Valuers and our clients have, over the last number of years, bounced from one set of uncertain circumstances to another.
Even during challenging times, the commercial property market has been resilient and somewhat of a star performer in the context of alternative investment options. As the property sector emerges from the traditionally quieter summer months, rising interest rates and increasingly uncertain outlook in global markets will have an interesting impact on property values and short-term liquidity.
At the beginning of 2022, the global economy has been hit by a series of shocks including surging inflation, supply chain issues and the potential for fuel shortages linked with the war in Ukraine. This is causing a great deal of unease in general economic sentiment, and there is a growing consensus that major economies including the EU, UK and USA will go into recession later this year or in early 2023.
As a result, there are several opposing forces at play. On one hand we have the lifting of pandemic-related restrictions earlier this year, which drove growth in consumer spending and employment, supporting robust occupier activity across all sectors. On the other hand, surging inflation and sharp increases in energy costs are affecting businesses and consumers alike and this is having a knock-on effect on the real estate market.
With inflation now averaging close to 10% across the Eurozone and similarly high in other economies including the US and UK, central banks have responded swiftly by raising interest rates. The ECB has now raised its main refinancing rate to 1.25%, the highest level since 2011, and it is expected that this will increase further before year-end. The Bank of England raised base rates to a current level of 2.25%, while the US Federal Reserve increased interest rates by 0.75% in September for the third consecutive month to a target range of 3% to 3.25%.
Rising interest rates and persistent high inflation are likely to lead to more conservative bank lending which in turn could contribute to a weakening of the commercial real estate market and with consequent softening of values and outward pressure on yields. Evidence from our colleagues across EMEA indicates that yield movements happened earlier this year in core markets in mainland Europe, as keener yields will be more sensitive to higher interest rates. For example, we saw an expansion in prime office yields in the order of 20-30bps in the main German cities during the first half of the year, while in Dublin and London prime yields remained stable although moderate outwards movements in prime yields are being reported in most locations now that interest rates are rising. Still, the historic value seen in the Irish market against other European cities may be a driving factor against a slower adjustment to yields here.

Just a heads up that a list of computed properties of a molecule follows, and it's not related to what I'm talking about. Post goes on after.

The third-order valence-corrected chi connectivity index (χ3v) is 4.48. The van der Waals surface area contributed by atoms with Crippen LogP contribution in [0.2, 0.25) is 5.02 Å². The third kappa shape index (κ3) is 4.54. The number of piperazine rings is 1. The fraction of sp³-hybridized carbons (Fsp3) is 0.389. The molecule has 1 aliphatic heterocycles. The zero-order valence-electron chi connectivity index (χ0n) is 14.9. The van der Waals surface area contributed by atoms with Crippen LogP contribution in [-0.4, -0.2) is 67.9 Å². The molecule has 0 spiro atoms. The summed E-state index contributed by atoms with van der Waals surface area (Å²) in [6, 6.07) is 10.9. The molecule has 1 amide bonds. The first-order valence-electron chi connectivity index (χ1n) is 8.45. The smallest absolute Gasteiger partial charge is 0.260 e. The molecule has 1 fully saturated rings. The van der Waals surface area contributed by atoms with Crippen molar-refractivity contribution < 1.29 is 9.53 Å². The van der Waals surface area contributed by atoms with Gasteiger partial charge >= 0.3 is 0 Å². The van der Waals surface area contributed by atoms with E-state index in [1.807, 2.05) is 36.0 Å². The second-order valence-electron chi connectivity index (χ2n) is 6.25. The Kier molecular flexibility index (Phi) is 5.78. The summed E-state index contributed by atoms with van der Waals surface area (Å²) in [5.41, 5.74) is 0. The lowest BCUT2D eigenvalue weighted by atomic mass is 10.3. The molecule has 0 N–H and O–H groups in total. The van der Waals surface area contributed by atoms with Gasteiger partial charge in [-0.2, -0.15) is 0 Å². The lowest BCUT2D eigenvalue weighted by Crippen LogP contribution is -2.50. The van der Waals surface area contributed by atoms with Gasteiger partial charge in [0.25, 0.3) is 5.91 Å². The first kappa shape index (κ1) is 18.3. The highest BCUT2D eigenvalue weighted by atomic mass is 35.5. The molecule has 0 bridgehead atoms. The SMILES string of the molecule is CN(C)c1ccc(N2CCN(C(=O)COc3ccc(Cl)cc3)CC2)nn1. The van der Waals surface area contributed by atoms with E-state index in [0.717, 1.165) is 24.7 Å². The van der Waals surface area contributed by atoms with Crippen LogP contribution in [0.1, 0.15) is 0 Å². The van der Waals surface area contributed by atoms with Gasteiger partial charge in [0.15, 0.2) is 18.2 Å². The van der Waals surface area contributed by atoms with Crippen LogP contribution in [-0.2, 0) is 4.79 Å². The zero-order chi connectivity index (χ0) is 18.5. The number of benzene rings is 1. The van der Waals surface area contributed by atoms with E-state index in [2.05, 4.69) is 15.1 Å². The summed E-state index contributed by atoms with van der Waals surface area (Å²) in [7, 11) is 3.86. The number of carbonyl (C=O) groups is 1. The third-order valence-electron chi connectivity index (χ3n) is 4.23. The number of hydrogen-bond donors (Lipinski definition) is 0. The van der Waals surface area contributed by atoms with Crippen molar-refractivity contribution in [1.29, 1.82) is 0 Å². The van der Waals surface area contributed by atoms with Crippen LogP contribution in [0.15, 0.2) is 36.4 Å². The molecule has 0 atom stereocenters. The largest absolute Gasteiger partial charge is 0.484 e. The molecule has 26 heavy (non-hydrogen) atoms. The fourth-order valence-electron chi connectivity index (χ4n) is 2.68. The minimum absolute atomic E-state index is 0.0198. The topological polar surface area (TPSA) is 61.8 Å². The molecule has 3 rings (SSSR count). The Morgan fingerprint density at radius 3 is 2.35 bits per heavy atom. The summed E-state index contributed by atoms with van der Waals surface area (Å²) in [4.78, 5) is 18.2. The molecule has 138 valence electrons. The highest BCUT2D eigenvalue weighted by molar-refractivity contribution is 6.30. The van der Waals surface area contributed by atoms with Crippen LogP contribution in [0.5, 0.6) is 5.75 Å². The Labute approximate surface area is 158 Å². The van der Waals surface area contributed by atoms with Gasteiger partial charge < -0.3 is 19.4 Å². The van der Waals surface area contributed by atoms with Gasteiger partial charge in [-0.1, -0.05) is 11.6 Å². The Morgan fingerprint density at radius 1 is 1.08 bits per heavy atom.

So far, despite increasing unease and negative media sentiment, we have not witnessed a wholesale drop in demand or appetite for commercial real estate and the latest figures indicate that investment turnover reached €1.8 billion in Q3. Nevertheless, our Capital Markets team reports that investors are certainly more cautious, particularly in relation to vacancy and potential future refurbishment or redevelopment costs which are at present very difficult to predict. In addition, decision-making processes for both investors and banks are taking longer due to more intensive review and approval procedures arising from this more uncertain outlook.
Positively, occupier markets are still performing relatively strongly, underpinned by supply-demand imbalances in the residential, office and industrial & logistics sectors. Office take-up was in the region of 74,305 sq. m. in Q3 (up from 45,896 sq. m. in Q2) with strong demand among financial and professional services companies. Large global retailers and third-party logistics companies are very active in the logistics space, and we have also seen several new store openings on Grafton Street in recent weeks with more expected before year-end. Currency fluctuations and in particular the relative strength of the US dollar may support further opportunistic investment from the US in the short term and there has been anecdotal evidence of other cash-rich European investors seeking to enter the Irish market too.
We believe the market is now in a period of price discovery among investors and vendors, and there has been evidence of price reductions and of some transactions being slow to progress or stalling due to adjustments in pricing or cost expectations on either side. In the absence of a large body of transactional evidence, continued vigilance will be required from valuers as the various factors mentioned above unfold in the coming months. The valuation date and market context in which a valuation is carried out will be extremely important and valuations may need to be carried out more regularly to take account of this fast-moving situation. However, with transactional activity now ramping up again the picture will be a lot clearer as we move towards year-end.